Toyota president James Lentz was questioned by a committee on Capitol Hill about the company's recalled car problems. And when asked about NUMMI, he blamed General Motors and the economy for its demise.
Most of the NUMMI workers tell ABC7 they are not counting the days, but they are starting to plan their next moves. And that includes a stop at the NUMMI re-employment office where state and county agencies are set up to offer skills assessment and counseling.
Toyota's U.S. president James Lentz is not budging when he was asked why NUMMI could not be kept open.
"It was General Motors abandoning NUMMI that set this in play. That's the truth of the matter. When they pulled out and they pulled out 30 percent of their volume, that plat was difficult to become commercially viable," says Lentz.
East Bay congressman Jerry McNerney, D- Pleasanton, does not believe Lentz.
"I don't think there's any credibility in that answer at all. Basically, I think they are just looking for an excuse to close it and this was it. And I think it was a terrible mistake for Toyota to do that," says McNerney.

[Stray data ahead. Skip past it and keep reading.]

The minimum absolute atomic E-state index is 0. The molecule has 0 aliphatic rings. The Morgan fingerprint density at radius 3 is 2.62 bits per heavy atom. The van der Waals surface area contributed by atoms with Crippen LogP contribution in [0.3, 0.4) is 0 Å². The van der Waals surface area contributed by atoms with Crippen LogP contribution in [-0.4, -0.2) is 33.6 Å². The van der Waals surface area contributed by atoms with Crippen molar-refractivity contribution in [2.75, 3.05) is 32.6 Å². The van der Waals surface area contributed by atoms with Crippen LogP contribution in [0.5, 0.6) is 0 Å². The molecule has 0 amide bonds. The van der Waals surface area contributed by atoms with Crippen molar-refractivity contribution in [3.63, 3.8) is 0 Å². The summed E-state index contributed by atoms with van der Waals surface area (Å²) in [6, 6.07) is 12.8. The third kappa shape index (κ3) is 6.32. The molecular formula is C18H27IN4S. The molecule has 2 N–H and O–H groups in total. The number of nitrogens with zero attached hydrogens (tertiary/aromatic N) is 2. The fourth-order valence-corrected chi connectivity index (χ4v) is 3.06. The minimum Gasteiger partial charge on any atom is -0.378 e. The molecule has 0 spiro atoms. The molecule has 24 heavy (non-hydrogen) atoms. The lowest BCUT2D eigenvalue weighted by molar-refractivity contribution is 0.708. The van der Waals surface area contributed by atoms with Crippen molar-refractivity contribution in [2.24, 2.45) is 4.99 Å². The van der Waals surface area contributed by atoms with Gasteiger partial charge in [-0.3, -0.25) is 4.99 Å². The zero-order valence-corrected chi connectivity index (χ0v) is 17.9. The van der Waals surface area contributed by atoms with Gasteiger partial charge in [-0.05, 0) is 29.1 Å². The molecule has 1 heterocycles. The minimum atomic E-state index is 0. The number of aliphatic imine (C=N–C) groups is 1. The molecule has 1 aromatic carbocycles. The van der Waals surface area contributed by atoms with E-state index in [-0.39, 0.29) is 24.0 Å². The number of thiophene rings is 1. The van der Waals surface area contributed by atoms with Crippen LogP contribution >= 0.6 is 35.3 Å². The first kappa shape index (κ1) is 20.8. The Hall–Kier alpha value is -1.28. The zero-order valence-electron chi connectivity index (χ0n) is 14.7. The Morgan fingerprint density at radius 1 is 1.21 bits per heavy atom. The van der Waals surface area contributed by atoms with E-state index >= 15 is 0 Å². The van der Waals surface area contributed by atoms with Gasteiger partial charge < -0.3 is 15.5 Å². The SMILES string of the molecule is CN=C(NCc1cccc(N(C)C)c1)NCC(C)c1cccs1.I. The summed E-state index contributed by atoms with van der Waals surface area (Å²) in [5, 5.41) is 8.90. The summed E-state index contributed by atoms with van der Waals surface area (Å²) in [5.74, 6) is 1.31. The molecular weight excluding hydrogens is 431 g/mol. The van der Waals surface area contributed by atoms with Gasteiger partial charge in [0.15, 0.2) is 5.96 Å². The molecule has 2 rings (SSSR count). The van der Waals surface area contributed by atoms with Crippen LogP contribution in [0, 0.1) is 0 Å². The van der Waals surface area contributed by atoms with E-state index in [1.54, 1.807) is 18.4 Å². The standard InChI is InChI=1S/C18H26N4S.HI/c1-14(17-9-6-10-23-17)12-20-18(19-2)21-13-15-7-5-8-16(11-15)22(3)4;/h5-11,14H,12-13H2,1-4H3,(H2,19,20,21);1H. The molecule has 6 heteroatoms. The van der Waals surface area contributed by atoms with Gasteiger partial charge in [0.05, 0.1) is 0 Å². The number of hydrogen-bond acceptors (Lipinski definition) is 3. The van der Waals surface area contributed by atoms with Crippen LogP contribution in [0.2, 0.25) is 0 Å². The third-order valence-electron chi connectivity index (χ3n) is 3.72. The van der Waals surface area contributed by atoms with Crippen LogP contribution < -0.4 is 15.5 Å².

Sergio Sanchez, UAW Local 2244 president, says NUMMI is a perfect example of the quality image Toyota needs to promote as its addresses sudden acceleration complaints. He pointed out the plant has won several J.D. Powers awards for quality.
Tony Camillo is a 19-year NUMMI employee. He thinks Toyota needs to repair its battered reputation and keeping NUMMI open would do that.
"It would be the right thing to do if they would reconsider. They know they've got the best workforce in the United States working here. The quality's good. Product's good. Sales are good. It only makes good sense," says Camillo.
"I'm pretty sure this is a good step for Toyota to step up and keep the plant open. I hope the Japanese see it that way," says Jesus Mesina, an 18-year assembly line worker.
A blue-ribbon commission created by state treasurer Bill Lockyer will hold a hearing Wednesday to assess the economic damage of NUMMI closing.
U.C. professor Harley Shaiken is the commission chairman.
"In a certain economy, that could have unintended ripple consequences that are even more severe. So, we're looking at about the last thing the state economy needs right now," says Shaiken.
He says NUMMI workers should still focus on a next job.
"Our concern is what's best for these people being laid off. How do we help them be able to gather the right information, and what are the right tools in their toolbox to answers these questions," says Craig Palmquist from the NUMMI reemployment center.
Union members say they still have hope, but time is running out. There is a general membership meeting for NUMMI workers scheduled for Sunday morning.